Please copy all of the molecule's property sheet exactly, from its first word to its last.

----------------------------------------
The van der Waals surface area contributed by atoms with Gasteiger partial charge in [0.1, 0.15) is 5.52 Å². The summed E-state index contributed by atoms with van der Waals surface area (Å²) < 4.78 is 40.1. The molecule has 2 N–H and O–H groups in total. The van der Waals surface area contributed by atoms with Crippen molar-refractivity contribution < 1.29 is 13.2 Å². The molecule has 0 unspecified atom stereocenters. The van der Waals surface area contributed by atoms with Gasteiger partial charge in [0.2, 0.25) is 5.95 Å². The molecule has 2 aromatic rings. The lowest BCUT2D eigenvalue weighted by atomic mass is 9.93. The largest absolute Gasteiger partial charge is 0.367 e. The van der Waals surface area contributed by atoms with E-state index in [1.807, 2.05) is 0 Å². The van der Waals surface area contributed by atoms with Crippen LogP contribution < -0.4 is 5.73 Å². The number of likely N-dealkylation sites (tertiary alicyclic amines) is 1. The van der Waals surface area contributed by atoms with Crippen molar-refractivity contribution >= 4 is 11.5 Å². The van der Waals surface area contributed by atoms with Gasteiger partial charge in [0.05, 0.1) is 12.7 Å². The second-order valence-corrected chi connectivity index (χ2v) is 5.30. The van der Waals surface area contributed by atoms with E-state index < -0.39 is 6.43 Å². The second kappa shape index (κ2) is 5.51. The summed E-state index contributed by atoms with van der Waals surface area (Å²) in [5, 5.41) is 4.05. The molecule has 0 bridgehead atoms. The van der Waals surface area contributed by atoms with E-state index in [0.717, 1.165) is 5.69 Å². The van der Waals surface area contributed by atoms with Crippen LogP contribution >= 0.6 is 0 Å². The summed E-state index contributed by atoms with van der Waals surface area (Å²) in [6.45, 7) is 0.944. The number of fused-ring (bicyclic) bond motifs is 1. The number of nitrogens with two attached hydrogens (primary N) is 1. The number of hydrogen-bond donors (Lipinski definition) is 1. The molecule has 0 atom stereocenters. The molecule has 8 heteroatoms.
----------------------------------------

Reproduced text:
The van der Waals surface area contributed by atoms with Gasteiger partial charge in [0.1, 0.15) is 5.52 Å². The summed E-state index contributed by atoms with van der Waals surface area (Å²) < 4.78 is 40.1. The molecule has 2 N–H and O–H groups in total. The van der Waals surface area contributed by atoms with Crippen molar-refractivity contribution < 1.29 is 13.2 Å². The molecule has 0 unspecified atom stereocenters. The van der Waals surface area contributed by atoms with Gasteiger partial charge in [0.2, 0.25) is 5.95 Å². The molecule has 2 aromatic rings. The lowest BCUT2D eigenvalue weighted by atomic mass is 9.93. The largest absolute Gasteiger partial charge is 0.367 e. The van der Waals surface area contributed by atoms with E-state index in [1.807, 2.05) is 0 Å². The van der Waals surface area contributed by atoms with Crippen LogP contribution < -0.4 is 5.73 Å². The number of likely N-dealkylation sites (tertiary alicyclic amines) is 1. The van der Waals surface area contributed by atoms with Crippen molar-refractivity contribution >= 4 is 11.5 Å². The van der Waals surface area contributed by atoms with Gasteiger partial charge in [0.05, 0.1) is 12.7 Å². The second-order valence-corrected chi connectivity index (χ2v) is 5.30. The van der Waals surface area contributed by atoms with E-state index < -0.39 is 6.43 Å². The second kappa shape index (κ2) is 5.51. The summed E-state index contributed by atoms with van der Waals surface area (Å²) in [5, 5.41) is 4.05. The molecule has 0 bridgehead atoms. The van der Waals surface area contributed by atoms with E-state index in [0.717, 1.165) is 5.69 Å². The van der Waals surface area contributed by atoms with Crippen LogP contribution >= 0.6 is 0 Å². The summed E-state index contributed by atoms with van der Waals surface area (Å²) in [6.45, 7) is 0.944. The number of fused-ring (bicyclic) bond motifs is 1. The number of nitrogens with two attached hydrogens (primary N) is 1. The number of hydrogen-bond donors (Lipinski definition) is 1. The molecule has 0 atom stereocenters. The molecule has 8 heteroatoms.